After my pal departed, I dug into my knapsack and took out a jar of salmon eggs. If Ray Horst had mentioned anything about the size of the trout in the river, Don Kraft hadn't remembered in his excitement and surprise at hearing Horst's revelation. As a result, I didn't know what to expect. My rig consisted of a three-piece, 9 foot, South Bend bamboo fly rod and a Pflueger Medalist fly reel. To the best of my recollection, the reel was the Model 1498. I'd removed the fly line from it and filled it with six pound test monofilament.

After slipping a salmon egg on my hook, I walked upstream several yards to the tail end of a magnificent pool. Stripping out enough line from my reel to afford a decent cast, I stepped to the water's edge and gently sailed my terminal gear across the water. I'd clamped two, small splitshot on the line to enable it to take the salmon egg a good depth beneath the surface.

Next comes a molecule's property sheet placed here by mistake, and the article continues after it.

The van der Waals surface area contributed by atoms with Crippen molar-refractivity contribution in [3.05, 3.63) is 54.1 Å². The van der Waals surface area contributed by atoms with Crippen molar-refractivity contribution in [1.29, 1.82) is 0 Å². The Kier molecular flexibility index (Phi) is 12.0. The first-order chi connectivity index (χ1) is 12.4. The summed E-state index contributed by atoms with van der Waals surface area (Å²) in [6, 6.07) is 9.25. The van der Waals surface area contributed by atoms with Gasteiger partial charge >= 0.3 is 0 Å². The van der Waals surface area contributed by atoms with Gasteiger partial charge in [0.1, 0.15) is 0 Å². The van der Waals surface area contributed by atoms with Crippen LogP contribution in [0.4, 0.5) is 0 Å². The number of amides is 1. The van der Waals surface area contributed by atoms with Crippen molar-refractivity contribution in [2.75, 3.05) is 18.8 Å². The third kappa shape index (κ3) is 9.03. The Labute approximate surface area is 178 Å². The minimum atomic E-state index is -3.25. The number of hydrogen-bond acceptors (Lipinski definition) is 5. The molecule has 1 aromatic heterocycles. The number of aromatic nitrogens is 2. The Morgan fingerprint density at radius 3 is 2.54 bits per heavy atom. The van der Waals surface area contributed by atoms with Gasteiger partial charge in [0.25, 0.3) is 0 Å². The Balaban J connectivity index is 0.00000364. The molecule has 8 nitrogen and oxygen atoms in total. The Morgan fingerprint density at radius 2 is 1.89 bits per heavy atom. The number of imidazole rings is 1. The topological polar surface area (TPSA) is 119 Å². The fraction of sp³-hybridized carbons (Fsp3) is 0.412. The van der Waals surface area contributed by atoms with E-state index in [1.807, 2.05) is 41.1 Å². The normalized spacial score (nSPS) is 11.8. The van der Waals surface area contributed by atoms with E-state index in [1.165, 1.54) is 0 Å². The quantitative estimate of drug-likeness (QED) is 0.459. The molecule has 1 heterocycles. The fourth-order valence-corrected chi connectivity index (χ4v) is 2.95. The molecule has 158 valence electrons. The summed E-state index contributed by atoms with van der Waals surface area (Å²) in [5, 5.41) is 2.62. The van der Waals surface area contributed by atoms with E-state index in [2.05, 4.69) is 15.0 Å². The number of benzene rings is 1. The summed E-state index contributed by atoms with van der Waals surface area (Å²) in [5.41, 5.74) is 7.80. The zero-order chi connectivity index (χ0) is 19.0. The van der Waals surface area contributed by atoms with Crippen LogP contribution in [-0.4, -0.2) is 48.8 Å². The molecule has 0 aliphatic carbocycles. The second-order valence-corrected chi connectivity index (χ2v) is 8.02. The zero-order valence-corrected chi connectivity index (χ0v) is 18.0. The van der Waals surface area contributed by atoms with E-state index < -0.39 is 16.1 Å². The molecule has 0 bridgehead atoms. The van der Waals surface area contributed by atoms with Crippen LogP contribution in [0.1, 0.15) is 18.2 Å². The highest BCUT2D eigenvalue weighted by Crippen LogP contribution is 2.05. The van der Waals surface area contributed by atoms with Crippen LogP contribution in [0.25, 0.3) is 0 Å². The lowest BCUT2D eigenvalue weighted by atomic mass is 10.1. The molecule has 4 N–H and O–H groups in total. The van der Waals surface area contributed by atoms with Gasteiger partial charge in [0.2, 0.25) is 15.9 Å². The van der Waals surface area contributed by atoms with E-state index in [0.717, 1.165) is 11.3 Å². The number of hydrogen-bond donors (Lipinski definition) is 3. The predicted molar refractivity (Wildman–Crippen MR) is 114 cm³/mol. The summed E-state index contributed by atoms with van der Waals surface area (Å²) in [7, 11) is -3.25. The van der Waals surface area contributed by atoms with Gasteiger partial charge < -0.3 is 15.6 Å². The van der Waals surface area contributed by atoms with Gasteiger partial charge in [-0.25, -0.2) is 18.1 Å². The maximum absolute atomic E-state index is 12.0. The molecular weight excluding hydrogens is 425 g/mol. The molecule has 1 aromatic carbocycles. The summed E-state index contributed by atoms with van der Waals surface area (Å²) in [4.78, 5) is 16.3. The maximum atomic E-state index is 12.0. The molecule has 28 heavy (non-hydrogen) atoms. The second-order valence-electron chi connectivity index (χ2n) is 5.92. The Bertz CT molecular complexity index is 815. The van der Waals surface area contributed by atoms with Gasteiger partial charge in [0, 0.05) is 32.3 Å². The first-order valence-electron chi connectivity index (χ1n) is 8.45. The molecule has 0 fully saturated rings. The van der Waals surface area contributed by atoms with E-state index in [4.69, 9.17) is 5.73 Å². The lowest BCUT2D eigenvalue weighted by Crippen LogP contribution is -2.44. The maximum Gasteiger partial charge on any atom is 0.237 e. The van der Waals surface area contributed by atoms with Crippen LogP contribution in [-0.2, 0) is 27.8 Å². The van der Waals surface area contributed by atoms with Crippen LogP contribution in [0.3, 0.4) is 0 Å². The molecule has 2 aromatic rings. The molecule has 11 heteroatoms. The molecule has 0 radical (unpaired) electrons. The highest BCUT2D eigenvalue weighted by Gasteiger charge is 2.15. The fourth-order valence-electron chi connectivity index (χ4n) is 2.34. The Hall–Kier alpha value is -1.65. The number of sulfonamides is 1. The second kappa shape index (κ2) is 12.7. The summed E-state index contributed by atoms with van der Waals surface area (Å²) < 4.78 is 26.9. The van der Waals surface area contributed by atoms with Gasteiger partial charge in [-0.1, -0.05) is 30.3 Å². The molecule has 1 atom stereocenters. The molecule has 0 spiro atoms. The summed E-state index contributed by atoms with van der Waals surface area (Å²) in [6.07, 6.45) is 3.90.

Filled with excitement, my adrenalin pumping, I watched the line as it took the salmon egg through the water, gently swinging toward shore as it neared the end of the drift. In an instant, my rod almost jumped out of my hand as it bent downward in a sharp arc. I watched spellbound as a four pound trout erupted from the river, tailwalking across the surface, shaking its head at the same time. My reel began to sing as the fish made a strong run toward the opposite bank. Using my index finger as a drag on the reel, I applied enough pressure to slowly tire the trout after a few more surging runs. Gently guiding it to the water's edge, I eased the fish on to the gravel, bent down and took hold of its gill cover. Grinning from ear to ear, I admired a strikingly beautiful specimen of a landlocked steelhead trout. It was a hook-jawed male with a wide, red band running the length of its lateral line. When I close my eyes, I can still see it glistening, wet and beautiful with the soft, morning sun shining on it. That kind of memory tends to stay with you.

After extracting the hook from its jaw, I submerged it in the water until I felt it attempting to free itself from my gentle grip, and I watched it swim slowly away, disappearing into the dark green of the river.